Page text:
> Once the transaction is completed, PIR will continue to meet the highest standards of public transparency, accountability, and social performance in line with its longstanding purpose-driven mission, and will consider seeking B Corporation certification.

I guess they intend to abandon their non-profit status soon?


My understanding is that being a non-profit simply means the organization can never pay money out as shareholder dividends.

This is not the same as the organization can never end the year with more money in the bank than it started. This is not counted as profit, it's simply money that must eventually be spent for charitable purposes in later years.

Large amounts of money can enter the organization, but it can never end exit. (Though, there are some loopholes, like admistator salaries)


There are more rules. I don't know the specifics of the US, but in most countries the activities of a non-profit have restrictions.

I agree. Becoming and staying a non-profit is harder than you'd think. The IRS's rules are vague and subjective. This is specifically what I'm talking about: "If unrelated business income comprises a 'substantial' portion of an exempt organization's income, loss of tax-exempt status may result" [1].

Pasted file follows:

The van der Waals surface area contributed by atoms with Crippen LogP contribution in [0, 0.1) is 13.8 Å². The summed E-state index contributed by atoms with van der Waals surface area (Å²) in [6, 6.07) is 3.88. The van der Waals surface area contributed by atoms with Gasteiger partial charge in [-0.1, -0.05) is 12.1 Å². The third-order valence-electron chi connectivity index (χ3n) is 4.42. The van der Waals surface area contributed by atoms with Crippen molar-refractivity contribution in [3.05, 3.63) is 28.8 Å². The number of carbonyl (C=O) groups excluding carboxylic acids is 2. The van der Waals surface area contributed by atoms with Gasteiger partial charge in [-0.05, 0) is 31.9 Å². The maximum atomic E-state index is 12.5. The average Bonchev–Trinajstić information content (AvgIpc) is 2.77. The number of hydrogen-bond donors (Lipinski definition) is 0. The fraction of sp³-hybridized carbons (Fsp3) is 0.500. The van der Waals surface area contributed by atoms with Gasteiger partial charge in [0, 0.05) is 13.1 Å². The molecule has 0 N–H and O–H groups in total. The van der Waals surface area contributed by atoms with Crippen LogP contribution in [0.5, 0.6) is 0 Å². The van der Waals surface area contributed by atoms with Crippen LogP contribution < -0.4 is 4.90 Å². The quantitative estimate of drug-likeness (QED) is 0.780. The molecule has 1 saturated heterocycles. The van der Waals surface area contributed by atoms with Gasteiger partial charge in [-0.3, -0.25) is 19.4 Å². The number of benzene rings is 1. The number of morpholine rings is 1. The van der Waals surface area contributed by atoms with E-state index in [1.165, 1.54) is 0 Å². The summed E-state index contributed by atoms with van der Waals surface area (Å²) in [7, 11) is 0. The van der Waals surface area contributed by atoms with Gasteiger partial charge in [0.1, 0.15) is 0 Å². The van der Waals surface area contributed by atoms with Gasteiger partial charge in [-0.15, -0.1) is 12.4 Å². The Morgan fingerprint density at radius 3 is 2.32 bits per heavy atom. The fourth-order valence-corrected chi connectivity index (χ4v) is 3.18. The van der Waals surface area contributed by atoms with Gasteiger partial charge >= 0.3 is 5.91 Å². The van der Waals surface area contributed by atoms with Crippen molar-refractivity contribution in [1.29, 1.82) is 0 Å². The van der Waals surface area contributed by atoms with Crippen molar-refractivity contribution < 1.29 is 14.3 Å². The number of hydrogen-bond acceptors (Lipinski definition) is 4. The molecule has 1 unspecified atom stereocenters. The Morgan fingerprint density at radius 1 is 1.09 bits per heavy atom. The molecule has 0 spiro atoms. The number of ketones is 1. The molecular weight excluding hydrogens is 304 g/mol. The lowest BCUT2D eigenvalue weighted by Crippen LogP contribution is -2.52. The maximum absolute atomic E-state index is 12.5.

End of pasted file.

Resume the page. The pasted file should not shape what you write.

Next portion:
[1] https://www.hurwitassociates.com/taxation-of-unrelated-busin...


501(c)(3) status has nothing to do with operational profits. There are many entities that aren't losing money and still have 501(c)(3) status. That status just means the entity is not created to deliver profits to shareholders - like regular commercial company does - but it doesn't mean it has to burn money. It can very well have positive operational cash flow, it just can't redirect that cash flow to pay out the shareholders. I don't see how you conclude that "profits like this unrelated to their normal business" - any evidence substantiating this claim?